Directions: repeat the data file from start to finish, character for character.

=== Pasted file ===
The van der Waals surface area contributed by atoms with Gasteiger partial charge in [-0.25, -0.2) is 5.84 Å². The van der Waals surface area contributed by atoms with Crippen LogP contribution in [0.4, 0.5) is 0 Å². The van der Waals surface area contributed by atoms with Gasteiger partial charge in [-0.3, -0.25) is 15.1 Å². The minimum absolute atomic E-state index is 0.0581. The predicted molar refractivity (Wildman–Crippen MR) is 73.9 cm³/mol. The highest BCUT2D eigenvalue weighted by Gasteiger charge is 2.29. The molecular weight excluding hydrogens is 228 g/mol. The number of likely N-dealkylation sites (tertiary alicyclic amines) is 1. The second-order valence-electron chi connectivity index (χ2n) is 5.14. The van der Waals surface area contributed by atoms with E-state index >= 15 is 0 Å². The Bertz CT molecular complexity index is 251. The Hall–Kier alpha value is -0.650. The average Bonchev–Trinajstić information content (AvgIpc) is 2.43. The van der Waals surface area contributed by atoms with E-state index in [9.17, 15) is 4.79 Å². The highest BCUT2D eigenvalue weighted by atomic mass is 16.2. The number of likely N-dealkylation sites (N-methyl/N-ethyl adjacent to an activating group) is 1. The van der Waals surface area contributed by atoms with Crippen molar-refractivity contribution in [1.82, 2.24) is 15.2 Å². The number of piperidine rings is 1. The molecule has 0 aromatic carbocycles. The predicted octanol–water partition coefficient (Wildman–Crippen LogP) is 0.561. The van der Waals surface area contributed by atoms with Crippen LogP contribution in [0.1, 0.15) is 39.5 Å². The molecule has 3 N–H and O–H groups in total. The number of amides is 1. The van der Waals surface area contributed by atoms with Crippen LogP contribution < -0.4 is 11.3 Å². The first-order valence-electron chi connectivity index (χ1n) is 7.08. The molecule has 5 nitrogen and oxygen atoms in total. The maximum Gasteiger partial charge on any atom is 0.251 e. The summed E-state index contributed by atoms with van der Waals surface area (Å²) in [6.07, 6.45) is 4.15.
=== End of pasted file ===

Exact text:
The van der Waals surface area contributed by atoms with Gasteiger partial charge in [-0.25, -0.2) is 5.84 Å². The van der Waals surface area contributed by atoms with Crippen LogP contribution in [0.4, 0.5) is 0 Å². The van der Waals surface area contributed by atoms with Gasteiger partial charge in [-0.3, -0.25) is 15.1 Å². The minimum absolute atomic E-state index is 0.0581. The predicted molar refractivity (Wildman–Crippen MR) is 73.9 cm³/mol. The highest BCUT2D eigenvalue weighted by Gasteiger charge is 2.29. The molecular weight excluding hydrogens is 228 g/mol. The number of likely N-dealkylation sites (tertiary alicyclic amines) is 1. The second-order valence-electron chi connectivity index (χ2n) is 5.14. The van der Waals surface area contributed by atoms with E-state index >= 15 is 0 Å². The Bertz CT molecular complexity index is 251. The Hall–Kier alpha value is -0.650. The average Bonchev–Trinajstić information content (AvgIpc) is 2.43. The van der Waals surface area contributed by atoms with E-state index in [9.17, 15) is 4.79 Å². The highest BCUT2D eigenvalue weighted by atomic mass is 16.2. The number of likely N-dealkylation sites (N-methyl/N-ethyl adjacent to an activating group) is 1. The van der Waals surface area contributed by atoms with Crippen molar-refractivity contribution in [1.82, 2.24) is 15.2 Å². The number of piperidine rings is 1. The molecule has 0 aromatic carbocycles. The predicted octanol–water partition coefficient (Wildman–Crippen LogP) is 0.561. The van der Waals surface area contributed by atoms with Crippen LogP contribution in [0.1, 0.15) is 39.5 Å². The molecule has 3 N–H and O–H groups in total. The number of amides is 1. The van der Waals surface area contributed by atoms with Crippen LogP contribution < -0.4 is 11.3 Å². The first-order valence-electron chi connectivity index (χ1n) is 7.08. The molecule has 5 nitrogen and oxygen atoms in total. The maximum Gasteiger partial charge on any atom is 0.251 e. The summed E-state index contributed by atoms with van der Waals surface area (Å²) in [6.07, 6.45) is 4.15.